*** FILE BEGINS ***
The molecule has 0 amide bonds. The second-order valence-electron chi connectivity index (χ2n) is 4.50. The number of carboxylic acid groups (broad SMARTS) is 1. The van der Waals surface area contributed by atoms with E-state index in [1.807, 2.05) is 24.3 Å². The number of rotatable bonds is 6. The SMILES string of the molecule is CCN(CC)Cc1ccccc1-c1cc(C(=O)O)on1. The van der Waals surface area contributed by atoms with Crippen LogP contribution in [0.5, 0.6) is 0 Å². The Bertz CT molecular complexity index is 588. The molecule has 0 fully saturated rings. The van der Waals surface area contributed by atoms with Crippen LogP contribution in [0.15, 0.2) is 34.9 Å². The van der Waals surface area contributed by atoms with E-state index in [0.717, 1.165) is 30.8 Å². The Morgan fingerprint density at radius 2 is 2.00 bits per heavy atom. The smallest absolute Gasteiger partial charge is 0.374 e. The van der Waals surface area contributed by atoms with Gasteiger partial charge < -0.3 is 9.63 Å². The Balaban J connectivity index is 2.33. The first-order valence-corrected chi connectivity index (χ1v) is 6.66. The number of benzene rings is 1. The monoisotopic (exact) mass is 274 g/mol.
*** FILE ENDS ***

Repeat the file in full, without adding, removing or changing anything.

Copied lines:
The molecule has 0 amide bonds. The second-order valence-electron chi connectivity index (χ2n) is 4.50. The number of carboxylic acid groups (broad SMARTS) is 1. The van der Waals surface area contributed by atoms with E-state index in [1.807, 2.05) is 24.3 Å². The number of rotatable bonds is 6. The SMILES string of the molecule is CCN(CC)Cc1ccccc1-c1cc(C(=O)O)on1. The van der Waals surface area contributed by atoms with Crippen LogP contribution in [0.5, 0.6) is 0 Å². The Bertz CT molecular complexity index is 588. The molecule has 0 fully saturated rings. The van der Waals surface area contributed by atoms with Crippen LogP contribution in [0.15, 0.2) is 34.9 Å². The van der Waals surface area contributed by atoms with E-state index in [0.717, 1.165) is 30.8 Å². The Morgan fingerprint density at radius 2 is 2.00 bits per heavy atom. The smallest absolute Gasteiger partial charge is 0.374 e. The van der Waals surface area contributed by atoms with Gasteiger partial charge < -0.3 is 9.63 Å². The Balaban J connectivity index is 2.33. The first-order valence-corrected chi connectivity index (χ1v) is 6.66. The number of benzene rings is 1. The monoisotopic (exact) mass is 274 g/mol.